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Half of top contractors say diversity at their firms 'sufficient' – CN Barometer

Half of leaders at the UK’s biggest construction contractors have said they employ sufficient numbers of women and people from ethnically diverse backgrounds, according to Construction News.

Results from the Construction News Barometer for Q4 2014 revealed that 45 per cent of respondents thought their company employed enough women, and 53 per cent said they employed a sufficient number of people from ethnically diverse backgrounds.

It also found that 65 per cent said they employ a sufficient number of apprentices, while 84 per cent said they take on enough graduates.

Construction News Barometer Q4 14 Employment diversity

Meanwhile, more than nine out of 10 respondents said a lack of skills or staff was among their greatest concerns over the next 12 months. However, they were more confident than in Q3, when 97 per cent flagged it as a worry.

One respondent commented that their company searches for “the most appropriate people to employ” among women, ethnic minorities, apprentices, graduates and the long-term unemployed, but that “the lack of skills, experience and behavioural outlooks consistently frustrates our efforts”.

Another respondent said their company would “take people from all these backgrounds if we could find them”, while another claimed it employed a “good proportion” of women compared with its peers.

Commenting on the results of the Barometer, Skanska chief executive Mike Putnam slammed as “rubbish” claims that construction firms employed enough women.

“I don’t know how anyone can say that,” he said. “Most construction companies employ up to 20 per cent women – so that’s not a good enough percentage anyway, but it is also a percentage which is often skewed towards support functions.”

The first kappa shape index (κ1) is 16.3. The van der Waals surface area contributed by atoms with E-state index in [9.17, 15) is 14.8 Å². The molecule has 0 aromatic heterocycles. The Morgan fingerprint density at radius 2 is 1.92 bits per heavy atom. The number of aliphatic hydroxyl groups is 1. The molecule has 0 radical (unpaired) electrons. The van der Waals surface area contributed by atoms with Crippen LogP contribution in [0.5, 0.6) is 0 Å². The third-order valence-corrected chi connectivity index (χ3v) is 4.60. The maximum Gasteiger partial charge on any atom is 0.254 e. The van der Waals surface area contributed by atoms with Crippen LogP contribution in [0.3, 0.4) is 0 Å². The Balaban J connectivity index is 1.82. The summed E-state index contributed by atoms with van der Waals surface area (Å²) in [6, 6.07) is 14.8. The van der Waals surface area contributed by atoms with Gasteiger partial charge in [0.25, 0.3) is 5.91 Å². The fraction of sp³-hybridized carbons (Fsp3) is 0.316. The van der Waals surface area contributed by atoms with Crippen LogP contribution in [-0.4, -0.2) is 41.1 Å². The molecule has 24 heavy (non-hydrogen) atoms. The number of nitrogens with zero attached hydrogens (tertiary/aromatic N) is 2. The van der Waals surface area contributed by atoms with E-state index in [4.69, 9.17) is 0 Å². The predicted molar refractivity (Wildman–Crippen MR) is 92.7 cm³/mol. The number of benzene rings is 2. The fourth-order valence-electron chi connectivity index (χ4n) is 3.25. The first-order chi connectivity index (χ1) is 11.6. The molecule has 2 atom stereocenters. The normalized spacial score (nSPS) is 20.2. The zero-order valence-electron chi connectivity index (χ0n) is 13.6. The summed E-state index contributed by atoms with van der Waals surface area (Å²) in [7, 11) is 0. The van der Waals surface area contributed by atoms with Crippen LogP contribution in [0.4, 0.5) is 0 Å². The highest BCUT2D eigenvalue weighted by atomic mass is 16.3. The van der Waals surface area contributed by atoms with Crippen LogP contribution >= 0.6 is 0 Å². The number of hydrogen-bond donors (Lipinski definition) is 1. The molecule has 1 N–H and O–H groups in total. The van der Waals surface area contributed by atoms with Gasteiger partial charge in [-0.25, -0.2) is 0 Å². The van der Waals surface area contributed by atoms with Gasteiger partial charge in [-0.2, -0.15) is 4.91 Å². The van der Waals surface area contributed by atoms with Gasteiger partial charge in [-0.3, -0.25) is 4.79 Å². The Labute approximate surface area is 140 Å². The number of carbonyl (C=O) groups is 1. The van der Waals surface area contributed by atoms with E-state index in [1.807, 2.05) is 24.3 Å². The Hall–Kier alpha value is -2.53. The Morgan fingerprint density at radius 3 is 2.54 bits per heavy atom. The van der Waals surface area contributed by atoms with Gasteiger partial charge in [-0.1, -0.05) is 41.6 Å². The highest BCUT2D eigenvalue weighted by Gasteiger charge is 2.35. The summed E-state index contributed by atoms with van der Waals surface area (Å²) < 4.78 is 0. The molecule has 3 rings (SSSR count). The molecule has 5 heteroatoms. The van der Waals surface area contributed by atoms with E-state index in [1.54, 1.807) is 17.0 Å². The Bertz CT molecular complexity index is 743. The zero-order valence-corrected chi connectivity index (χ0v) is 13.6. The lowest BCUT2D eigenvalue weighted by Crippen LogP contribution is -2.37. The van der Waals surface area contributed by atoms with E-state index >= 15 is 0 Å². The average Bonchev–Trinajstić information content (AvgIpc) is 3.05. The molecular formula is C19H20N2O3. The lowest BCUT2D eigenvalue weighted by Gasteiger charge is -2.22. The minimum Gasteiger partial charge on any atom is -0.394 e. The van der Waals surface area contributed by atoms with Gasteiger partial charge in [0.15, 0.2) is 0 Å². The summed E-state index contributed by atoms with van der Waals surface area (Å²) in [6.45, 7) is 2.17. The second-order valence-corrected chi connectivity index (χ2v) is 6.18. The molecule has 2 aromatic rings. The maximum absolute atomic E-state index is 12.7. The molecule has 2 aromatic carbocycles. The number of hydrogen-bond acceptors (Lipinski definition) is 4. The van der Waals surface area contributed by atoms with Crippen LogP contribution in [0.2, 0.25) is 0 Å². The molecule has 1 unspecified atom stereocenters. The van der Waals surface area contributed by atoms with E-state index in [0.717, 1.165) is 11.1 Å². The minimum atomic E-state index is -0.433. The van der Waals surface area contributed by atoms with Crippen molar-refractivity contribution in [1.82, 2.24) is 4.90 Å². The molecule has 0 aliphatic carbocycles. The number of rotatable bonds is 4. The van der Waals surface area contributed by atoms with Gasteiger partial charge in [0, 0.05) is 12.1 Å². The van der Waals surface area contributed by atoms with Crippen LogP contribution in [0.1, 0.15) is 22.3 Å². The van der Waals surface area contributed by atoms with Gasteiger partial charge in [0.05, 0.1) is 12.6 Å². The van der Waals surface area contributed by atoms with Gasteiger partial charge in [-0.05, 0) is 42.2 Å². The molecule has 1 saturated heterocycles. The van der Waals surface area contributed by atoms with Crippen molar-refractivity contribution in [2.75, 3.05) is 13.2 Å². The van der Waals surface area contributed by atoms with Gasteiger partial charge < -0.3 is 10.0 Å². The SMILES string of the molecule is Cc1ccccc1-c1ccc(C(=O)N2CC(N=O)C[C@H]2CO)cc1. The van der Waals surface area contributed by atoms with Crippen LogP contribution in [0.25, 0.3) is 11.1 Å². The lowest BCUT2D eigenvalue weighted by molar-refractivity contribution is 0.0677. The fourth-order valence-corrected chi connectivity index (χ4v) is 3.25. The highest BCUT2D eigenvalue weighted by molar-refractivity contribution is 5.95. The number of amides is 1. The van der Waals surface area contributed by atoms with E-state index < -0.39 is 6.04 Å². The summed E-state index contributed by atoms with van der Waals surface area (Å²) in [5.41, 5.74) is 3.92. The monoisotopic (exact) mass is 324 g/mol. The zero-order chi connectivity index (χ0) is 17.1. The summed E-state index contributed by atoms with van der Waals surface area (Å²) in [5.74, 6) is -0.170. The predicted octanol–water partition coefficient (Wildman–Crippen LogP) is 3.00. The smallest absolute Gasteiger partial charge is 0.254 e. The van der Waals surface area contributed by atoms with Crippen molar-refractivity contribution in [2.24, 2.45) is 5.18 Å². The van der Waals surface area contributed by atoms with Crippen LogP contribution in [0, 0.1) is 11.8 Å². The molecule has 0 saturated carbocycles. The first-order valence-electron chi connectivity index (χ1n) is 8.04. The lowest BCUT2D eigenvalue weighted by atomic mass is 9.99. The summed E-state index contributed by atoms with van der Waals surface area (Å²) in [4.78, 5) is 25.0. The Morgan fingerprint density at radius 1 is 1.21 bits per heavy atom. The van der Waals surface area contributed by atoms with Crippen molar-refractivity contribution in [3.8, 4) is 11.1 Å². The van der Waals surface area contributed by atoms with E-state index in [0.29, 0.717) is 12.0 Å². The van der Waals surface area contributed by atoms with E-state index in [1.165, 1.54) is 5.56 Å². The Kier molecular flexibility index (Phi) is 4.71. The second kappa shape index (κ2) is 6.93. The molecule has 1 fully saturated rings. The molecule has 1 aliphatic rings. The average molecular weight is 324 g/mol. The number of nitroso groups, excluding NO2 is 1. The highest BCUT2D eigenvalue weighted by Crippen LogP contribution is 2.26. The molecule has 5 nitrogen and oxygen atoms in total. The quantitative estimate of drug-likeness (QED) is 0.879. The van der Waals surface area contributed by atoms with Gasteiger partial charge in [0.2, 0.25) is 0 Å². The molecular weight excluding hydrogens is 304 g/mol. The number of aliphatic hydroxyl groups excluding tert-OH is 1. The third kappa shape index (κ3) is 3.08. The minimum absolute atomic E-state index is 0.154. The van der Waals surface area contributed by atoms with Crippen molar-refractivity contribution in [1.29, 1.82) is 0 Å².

Overall, women continue to make up just 12 per cent of the construction workforce, according to data from the Office for National Statistics, while the number of people completing a construction apprenticeship halved between 2008 and 2013, to just 7,280.

Constructing Excellence chief executive Don Ward said even firms that wanted to improve diversity were still “recruiting from the same pool”.

He said company leaders who feel they are doing enough “will be making a poor judgment”. “It’s like Alcoholics Anonymous: the first step is to realise you have a problem and to be open about it.”

TrustMark chair Liz Male said that gender diversity in the industry has improved in recent years.

“If I look back at when I first started working with construction organisations in the 1980s and 90s, it’s dramatically different to how it used to be,” she said.

“But it depends which part of construction you’re looking at. If it’s site-based it’s better than it was but it’s obviously still not equal.”

“There is a big need and a big opportunity to stand up and address diversity and inclusion in all its respects”

CN Barometer respondent

In the latest Barometer, 39 per cent expected staff turnover in 2015 to be between 6 and 10 per cent, and 35 per cent expected it to be more than 10 per cent.